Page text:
The breakfast room of a cheap hotel, where the family stops on one of their pilgrimages (which you can see in this trailer below at minute 1:13-1:16) is the place where her hopes are finally shattered – trapped between cumbersome furniture, Michaela has another psychotic episode; this happening exactly on a pilgrimage, and under they eyes of convinced catholics, seals her doom.

The film hardly ever switches to a brighter colour pattern – even in Michaela’s brief phase of happiness, where she goes to bars and falls in love to the tunes of 1970s’ psychedelic rock, the colours remain pasty, liveless, washed-out. Once she is brought back home, the musty brownish tapestry and furnitures reappear, lock her inside, until her death. ‘Requiem’, instead of going down the splatter path, shows the real horrors of traditional family structures in a part of Bavaria where enlightenment, sexual liberation or the opening of mental wards never took place.

Unfortunately, I don’t have the DVD here, but I tried to find as many screenshots as possible on the web and added some that I took from the trailer. A little more info can also be found on the film’s official website. (images after the jump if you’re coming through my blog homepage)










*) By the way, the difference between the German and the English Wikipedia pages puts me rather off ease: While the German site attempts a balancing of facts, the one in English presents blatant rubbish such as the number of demons she was said to be possessed by on the opening line: …a woman “who was said to be possessed by six or more demons and subsequently underwent an exorcism.” The opener should rather read: a woman “who was killed by the superstition and abuse of her deeply religious family”, if you ask me.


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  1. Thanks Anaj! A very interesting-looking film indeed, and the production design does seem to invoke a certain dread.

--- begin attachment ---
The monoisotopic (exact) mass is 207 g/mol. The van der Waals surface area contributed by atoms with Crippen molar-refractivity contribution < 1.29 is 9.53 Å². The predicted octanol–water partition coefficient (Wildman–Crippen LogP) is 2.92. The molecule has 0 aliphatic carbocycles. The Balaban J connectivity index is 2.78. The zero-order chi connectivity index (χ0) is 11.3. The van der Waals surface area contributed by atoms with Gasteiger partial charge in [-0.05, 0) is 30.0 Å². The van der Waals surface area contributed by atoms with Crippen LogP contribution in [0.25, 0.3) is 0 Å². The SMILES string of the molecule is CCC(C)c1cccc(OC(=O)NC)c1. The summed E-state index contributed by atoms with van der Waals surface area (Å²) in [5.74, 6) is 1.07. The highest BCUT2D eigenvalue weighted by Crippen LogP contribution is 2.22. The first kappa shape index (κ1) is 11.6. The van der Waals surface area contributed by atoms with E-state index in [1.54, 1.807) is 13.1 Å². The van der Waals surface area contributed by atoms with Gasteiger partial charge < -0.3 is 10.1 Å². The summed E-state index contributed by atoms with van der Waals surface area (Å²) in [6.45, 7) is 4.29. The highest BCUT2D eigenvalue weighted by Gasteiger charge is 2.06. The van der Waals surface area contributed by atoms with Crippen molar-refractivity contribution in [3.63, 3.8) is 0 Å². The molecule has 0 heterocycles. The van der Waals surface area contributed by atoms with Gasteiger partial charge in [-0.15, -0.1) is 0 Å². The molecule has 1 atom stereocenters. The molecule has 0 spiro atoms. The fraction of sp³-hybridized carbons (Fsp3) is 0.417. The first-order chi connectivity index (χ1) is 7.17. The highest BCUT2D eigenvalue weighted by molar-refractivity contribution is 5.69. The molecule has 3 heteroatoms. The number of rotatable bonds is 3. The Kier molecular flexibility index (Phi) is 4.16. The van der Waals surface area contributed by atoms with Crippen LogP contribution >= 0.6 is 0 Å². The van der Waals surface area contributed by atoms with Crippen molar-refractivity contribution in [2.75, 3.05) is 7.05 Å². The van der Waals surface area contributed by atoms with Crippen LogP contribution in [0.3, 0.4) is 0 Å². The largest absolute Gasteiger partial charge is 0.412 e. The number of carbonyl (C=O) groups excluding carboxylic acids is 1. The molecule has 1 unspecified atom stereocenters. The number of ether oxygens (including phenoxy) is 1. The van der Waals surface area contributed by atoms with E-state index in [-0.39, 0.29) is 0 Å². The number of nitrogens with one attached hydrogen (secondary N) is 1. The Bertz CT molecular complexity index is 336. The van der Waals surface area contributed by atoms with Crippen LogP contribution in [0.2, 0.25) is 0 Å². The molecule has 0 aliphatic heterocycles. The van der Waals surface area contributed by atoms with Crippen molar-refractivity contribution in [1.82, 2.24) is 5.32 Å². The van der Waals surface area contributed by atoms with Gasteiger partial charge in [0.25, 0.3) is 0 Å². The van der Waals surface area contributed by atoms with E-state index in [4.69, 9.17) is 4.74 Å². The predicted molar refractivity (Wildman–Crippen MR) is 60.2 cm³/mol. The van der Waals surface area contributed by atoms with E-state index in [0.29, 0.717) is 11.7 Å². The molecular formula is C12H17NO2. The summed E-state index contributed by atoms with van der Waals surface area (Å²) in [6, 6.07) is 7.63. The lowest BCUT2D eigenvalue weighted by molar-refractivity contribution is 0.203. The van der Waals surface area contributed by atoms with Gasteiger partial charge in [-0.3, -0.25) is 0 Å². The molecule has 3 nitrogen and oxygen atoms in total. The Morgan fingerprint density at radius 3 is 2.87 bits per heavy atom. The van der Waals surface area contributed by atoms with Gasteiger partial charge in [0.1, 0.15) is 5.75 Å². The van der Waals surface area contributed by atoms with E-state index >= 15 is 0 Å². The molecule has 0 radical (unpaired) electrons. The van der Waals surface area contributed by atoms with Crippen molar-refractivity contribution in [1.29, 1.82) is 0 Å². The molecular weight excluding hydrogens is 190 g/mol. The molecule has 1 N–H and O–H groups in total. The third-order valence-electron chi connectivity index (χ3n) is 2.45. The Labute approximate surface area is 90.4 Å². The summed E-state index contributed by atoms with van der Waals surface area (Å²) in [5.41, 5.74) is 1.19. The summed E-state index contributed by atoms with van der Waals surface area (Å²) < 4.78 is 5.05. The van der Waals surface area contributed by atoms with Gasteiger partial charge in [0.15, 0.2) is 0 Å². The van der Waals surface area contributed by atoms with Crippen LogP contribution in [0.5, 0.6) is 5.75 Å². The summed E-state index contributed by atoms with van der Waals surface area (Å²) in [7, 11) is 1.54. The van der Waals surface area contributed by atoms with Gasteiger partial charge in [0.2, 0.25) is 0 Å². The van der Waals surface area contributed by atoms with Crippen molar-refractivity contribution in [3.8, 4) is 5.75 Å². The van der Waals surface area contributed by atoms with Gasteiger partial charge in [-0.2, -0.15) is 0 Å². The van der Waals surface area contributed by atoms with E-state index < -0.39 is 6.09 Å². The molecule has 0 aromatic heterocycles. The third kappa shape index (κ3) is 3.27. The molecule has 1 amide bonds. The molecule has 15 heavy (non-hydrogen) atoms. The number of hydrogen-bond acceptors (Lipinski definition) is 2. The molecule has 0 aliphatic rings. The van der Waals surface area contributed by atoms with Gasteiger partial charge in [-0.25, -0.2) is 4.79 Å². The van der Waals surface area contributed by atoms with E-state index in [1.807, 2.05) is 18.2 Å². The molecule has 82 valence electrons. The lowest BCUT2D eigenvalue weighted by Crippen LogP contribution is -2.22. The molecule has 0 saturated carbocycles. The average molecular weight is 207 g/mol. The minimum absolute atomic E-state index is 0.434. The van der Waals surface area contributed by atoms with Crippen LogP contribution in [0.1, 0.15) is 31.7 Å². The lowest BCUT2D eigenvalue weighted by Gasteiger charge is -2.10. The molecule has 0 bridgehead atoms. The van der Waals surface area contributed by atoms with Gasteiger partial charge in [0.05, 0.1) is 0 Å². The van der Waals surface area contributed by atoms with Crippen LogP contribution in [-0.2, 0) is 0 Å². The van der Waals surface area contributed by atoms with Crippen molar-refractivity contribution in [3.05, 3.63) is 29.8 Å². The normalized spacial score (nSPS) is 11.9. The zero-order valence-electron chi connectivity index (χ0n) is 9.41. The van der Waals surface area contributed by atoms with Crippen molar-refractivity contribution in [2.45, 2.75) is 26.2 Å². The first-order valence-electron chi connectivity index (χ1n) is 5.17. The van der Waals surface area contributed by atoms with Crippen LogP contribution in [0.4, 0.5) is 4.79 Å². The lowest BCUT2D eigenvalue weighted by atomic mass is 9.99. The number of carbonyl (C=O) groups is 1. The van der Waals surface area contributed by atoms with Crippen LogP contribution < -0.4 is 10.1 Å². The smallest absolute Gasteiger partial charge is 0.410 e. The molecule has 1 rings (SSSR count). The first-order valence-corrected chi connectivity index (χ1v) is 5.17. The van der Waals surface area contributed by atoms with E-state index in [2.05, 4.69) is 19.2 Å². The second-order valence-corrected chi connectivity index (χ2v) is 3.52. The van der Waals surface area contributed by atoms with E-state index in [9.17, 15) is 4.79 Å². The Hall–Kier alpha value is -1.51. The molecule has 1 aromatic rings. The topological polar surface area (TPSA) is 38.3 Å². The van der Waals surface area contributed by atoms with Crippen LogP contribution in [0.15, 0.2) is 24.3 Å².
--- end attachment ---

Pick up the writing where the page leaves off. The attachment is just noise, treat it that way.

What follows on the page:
2. This is a really great post. Is the washed out patina in which we view the family a particularly apt modern way to view tragedy? Seems the right tone for deep depression–no flash, not melodramatic, and, perhaps what’s best, indicative of the drained exhaustion that claims lives slowly, variously.

    I very much want to see this film. Thank you for the incisive introduction.

  3. Anaj – This was one of the best films I saw at the 2006 Chicago International Film Festival. I agree that the understatedness of the patina helped this film, but perhaps in a way slightly different from what you suggest. I thought the mutedness not only showed the drained exhaustion (great comment Skunkcabbage!) but also allowed us to see this girl clearly. Was she really possessed or simply a girl tortured by a failure to break ties from her family and religious upbringing? The film doesn’t come out and say the girl was delusional. Her faith was real, that much was clear from the pilgrimage sequences. I liked the idea that I was watching her as others around her were, trying to understand what was happening to her. I could see her from modern eyes, but also through the eyes of the faithful.